Cruise starts mapping Dubai’s streets in prep for 2023 robotaxi launch

Cruise is making good on its promise to launch an autonomous driving service in Dubai. Just a few weeks after the General Motors-backed AV company officially launched its commercial driverless operations in San Francisco, Cruise has sent two of its autonomous Chevrolet Bolt electric vehicles to Dubai to begin mapping the city in preparation for a planned launch in 2023, according to Dubai’s Roads and Transport Authority (RTA).

Last April, Cruise signed a partnership agreement with the RTA to open a robotaxi service there as part of UAE ruler Sheikh Mohammed bin Rashid Al Maktoum’s vision to convert 25% of total transportation trips in Dubai to self-driving trips by 2030. After a “comprehensive, multi-year process to choose the best possible partner,” Cruise was chosen as Dubai’s exclusive robotaxi provider until 2029.

The two Chevy Bolts, which began mapping operations Sunday, will initially be deployed in the Jumeirah area of the city, a residential strip along the beach, and driven by humans with special training. Cruise’s sensor suite includes lidar, radar and cameras to collect data about the car’s surrounding environment which can then be used to create a virtual map for the autonomous driver.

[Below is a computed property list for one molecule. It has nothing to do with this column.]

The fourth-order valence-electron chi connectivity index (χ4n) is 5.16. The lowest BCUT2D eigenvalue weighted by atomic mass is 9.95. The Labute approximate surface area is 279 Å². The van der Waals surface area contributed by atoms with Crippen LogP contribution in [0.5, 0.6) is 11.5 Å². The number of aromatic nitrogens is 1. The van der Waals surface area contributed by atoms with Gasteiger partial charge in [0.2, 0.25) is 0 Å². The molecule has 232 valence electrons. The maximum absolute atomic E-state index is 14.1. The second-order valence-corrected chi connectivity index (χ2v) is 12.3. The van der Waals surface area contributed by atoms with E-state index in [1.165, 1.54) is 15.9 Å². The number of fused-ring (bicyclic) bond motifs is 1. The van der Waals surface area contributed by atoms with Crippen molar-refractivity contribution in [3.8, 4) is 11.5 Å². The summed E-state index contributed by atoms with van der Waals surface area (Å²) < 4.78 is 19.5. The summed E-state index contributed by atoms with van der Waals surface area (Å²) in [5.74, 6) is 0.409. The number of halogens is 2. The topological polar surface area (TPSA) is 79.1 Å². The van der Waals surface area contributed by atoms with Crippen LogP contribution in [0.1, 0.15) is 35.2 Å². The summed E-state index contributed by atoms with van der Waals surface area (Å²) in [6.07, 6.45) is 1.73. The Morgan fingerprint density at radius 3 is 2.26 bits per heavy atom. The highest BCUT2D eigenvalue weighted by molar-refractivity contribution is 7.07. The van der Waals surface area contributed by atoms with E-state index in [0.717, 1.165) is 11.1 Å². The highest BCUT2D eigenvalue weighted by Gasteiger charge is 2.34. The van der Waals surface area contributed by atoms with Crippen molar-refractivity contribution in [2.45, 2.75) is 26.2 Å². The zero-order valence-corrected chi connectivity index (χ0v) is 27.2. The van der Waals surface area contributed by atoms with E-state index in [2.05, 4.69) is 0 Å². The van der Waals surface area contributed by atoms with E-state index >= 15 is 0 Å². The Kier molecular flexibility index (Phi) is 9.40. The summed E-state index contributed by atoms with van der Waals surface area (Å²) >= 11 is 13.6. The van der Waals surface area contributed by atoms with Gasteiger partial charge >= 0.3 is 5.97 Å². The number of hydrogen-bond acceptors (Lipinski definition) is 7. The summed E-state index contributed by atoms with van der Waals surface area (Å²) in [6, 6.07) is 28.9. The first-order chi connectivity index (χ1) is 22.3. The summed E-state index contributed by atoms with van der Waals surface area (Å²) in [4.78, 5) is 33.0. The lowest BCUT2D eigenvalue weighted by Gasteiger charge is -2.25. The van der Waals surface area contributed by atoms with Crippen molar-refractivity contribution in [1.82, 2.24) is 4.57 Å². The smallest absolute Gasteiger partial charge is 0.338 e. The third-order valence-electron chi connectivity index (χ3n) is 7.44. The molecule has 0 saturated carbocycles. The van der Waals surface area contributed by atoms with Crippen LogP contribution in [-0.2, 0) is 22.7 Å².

Cruise had said previously that the robotaxi service in Dubai will use Cruise Origins, the company’s purpose-built all-electric shuttle that has no steering wheel or pedals. Mattar Al Tayer, the director-general of RTA said in a statement that he hopes to reach 4,000 Cruise Origins in Dubai by 2030.

However, Cruise doesn’t currently have any Origins in operation, and has only built Origins for the purpose of closed course testing so far, according to a Cruise spokesperson. The company did not respond in time for requests for more information, but it’s likely Cruise will begin Dubai operations using the tried and true Chevy Bolts.

It’s also not clear what the process of achieving a self-driving service in Dubai will look like, given the UAE’s different regulatory environment. In San Francisco, Cruise followed a roadmap that included testing its AVs with drivers behind the wheel before opening up a free service to employees, followed by the public. Cruise then began charging for rides with drivers behind the wheel while simultaneously testing its fleet with no driver. The company then, again, opened its driverless service up to employees first, then the public, before it was finally able to charge fees for it.

Much of this process was determined by California’s strict regulatory environment around testing and deploying AVs, but Cruise will probably follow some of the same steps in Dubai. The city is taking an aggressive approach to integrating self-driving transport across all modes of public transport, from taxi and metros to buses and shuttles, and wants to set a global example for policy and legislation regarding self-driving transport.